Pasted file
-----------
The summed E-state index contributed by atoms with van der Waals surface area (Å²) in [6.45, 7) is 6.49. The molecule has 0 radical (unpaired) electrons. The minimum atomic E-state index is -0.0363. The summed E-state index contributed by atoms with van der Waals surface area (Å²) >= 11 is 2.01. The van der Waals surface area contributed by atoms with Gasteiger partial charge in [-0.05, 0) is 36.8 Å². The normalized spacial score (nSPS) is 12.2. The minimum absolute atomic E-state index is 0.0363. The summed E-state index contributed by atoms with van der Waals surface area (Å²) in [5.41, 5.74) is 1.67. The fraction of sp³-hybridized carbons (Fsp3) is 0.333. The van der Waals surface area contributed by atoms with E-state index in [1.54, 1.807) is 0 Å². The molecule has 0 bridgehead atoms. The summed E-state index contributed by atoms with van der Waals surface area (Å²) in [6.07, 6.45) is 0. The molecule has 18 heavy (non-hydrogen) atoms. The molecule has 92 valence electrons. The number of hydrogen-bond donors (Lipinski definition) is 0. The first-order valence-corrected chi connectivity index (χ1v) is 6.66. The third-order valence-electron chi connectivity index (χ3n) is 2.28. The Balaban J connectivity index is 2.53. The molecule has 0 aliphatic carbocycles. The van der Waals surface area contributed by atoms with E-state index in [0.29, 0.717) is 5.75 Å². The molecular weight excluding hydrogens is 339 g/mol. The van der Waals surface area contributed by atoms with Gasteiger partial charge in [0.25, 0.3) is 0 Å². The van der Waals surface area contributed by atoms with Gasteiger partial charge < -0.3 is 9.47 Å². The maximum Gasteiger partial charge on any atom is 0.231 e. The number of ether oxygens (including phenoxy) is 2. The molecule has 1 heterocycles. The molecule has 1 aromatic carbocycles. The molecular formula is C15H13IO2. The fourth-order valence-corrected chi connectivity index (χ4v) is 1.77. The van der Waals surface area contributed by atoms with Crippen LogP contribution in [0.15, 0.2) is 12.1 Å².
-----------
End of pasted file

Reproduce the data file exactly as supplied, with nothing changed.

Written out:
The summed E-state index contributed by atoms with van der Waals surface area (Å²) in [6.45, 7) is 6.49. The molecule has 0 radical (unpaired) electrons. The minimum atomic E-state index is -0.0363. The summed E-state index contributed by atoms with van der Waals surface area (Å²) >= 11 is 2.01. The van der Waals surface area contributed by atoms with Gasteiger partial charge in [-0.05, 0) is 36.8 Å². The normalized spacial score (nSPS) is 12.2. The minimum absolute atomic E-state index is 0.0363. The summed E-state index contributed by atoms with van der Waals surface area (Å²) in [5.41, 5.74) is 1.67. The fraction of sp³-hybridized carbons (Fsp3) is 0.333. The van der Waals surface area contributed by atoms with E-state index in [1.54, 1.807) is 0 Å². The molecule has 0 bridgehead atoms. The summed E-state index contributed by atoms with van der Waals surface area (Å²) in [6.07, 6.45) is 0. The molecule has 18 heavy (non-hydrogen) atoms. The molecule has 92 valence electrons. The number of hydrogen-bond donors (Lipinski definition) is 0. The first-order valence-corrected chi connectivity index (χ1v) is 6.66. The third-order valence-electron chi connectivity index (χ3n) is 2.28. The Balaban J connectivity index is 2.53. The molecule has 0 aliphatic carbocycles. The van der Waals surface area contributed by atoms with E-state index in [0.29, 0.717) is 5.75 Å². The molecular weight excluding hydrogens is 339 g/mol. The van der Waals surface area contributed by atoms with Gasteiger partial charge in [0.25, 0.3) is 0 Å². The van der Waals surface area contributed by atoms with Gasteiger partial charge < -0.3 is 9.47 Å². The maximum Gasteiger partial charge on any atom is 0.231 e. The number of ether oxygens (including phenoxy) is 2. The molecule has 1 heterocycles. The molecule has 1 aromatic carbocycles. The molecular formula is C15H13IO2. The fourth-order valence-corrected chi connectivity index (χ4v) is 1.77. The van der Waals surface area contributed by atoms with Crippen LogP contribution in [0.15, 0.2) is 12.1 Å².